Whether it’s back-to-school or just your everyday daycare drop-off, saying goodbye can be a daunting process—for child and parent. But before the stress starts to mount, it’s helpful to think about a strategy to make the transition as painless as possible…even if tears are involved. We consulted Jennie Monness, an early childhood educator, co-founder of Union Square Play and one of the experts available to connect with moms via the new online community Parenting+, about the one thing not to say.
Don’t: “Don’t cry” or “Give me a smile.” Goodbyes can cause discomfort for kids—that’s just how it goes. As parents, the number one thing we shouldn’t do is convince them out of their feelings. “When we add on, ‘Don’t cry,’ or ‘You’re OK,’ not only is our child feeling sad, but now they feel as though they are alone in their feelings and as if there’s something wrong with them to feel these emotions,” Monness says. Even worse, if you say something like, ‘Don’t be sad. It’s OK, you’re going to have so much fun!’ or ‘Come on, give me a smile,’ then linger until you get that smile, it’s not at all supportive for children who are experiencing separation anxiety.”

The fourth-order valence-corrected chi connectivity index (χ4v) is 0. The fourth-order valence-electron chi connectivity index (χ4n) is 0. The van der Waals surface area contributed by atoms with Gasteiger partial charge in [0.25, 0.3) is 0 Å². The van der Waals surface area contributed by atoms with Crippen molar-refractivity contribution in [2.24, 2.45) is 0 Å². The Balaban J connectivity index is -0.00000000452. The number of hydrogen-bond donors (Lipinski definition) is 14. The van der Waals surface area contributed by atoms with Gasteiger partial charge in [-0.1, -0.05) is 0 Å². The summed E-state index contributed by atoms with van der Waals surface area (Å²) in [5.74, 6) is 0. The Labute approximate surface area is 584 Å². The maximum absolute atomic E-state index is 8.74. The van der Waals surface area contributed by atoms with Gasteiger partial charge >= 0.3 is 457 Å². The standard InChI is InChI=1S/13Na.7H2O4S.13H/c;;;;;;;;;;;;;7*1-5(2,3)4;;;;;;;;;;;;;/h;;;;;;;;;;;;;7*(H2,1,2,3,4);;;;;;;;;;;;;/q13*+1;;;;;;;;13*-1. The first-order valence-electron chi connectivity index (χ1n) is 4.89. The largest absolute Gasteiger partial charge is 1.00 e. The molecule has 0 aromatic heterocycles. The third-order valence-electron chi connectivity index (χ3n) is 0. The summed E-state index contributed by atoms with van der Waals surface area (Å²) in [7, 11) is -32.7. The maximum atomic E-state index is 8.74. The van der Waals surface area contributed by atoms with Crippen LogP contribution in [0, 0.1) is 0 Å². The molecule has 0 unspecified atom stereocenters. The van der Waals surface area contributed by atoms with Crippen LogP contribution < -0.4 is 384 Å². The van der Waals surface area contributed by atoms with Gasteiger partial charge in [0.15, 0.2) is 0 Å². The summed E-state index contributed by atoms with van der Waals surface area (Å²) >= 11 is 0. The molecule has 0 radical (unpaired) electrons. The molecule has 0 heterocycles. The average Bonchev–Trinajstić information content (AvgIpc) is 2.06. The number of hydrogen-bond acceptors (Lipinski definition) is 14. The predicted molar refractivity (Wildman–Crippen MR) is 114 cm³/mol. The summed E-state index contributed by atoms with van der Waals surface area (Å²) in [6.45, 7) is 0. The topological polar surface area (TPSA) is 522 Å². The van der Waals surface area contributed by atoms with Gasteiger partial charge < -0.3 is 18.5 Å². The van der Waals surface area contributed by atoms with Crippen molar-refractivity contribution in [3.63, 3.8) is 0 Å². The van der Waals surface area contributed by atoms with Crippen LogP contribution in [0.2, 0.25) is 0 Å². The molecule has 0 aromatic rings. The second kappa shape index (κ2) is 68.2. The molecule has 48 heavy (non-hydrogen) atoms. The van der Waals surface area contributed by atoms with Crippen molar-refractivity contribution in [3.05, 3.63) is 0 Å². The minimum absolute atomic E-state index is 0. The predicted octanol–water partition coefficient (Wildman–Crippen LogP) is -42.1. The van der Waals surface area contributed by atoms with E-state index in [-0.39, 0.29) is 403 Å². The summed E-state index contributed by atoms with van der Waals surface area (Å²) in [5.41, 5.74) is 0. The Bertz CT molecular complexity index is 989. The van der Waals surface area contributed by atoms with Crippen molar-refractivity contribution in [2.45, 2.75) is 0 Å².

Do: Validate their feelings. What’s most important is that you validate the feelings that your child is experiencing. If they’re upset, say: ‘I see you’re sad. It’s so hard to say goodbye. I’m going to miss you, too. I know you’ll be safe here. I’m going to say goodbye now. I always come back. I love you.’ This way, your child doesn’t feel alone in their feelings. They feel seen. Also important—that your kid see their parent or caregiver leave confidently, which helps bolster their sense of security in your absence.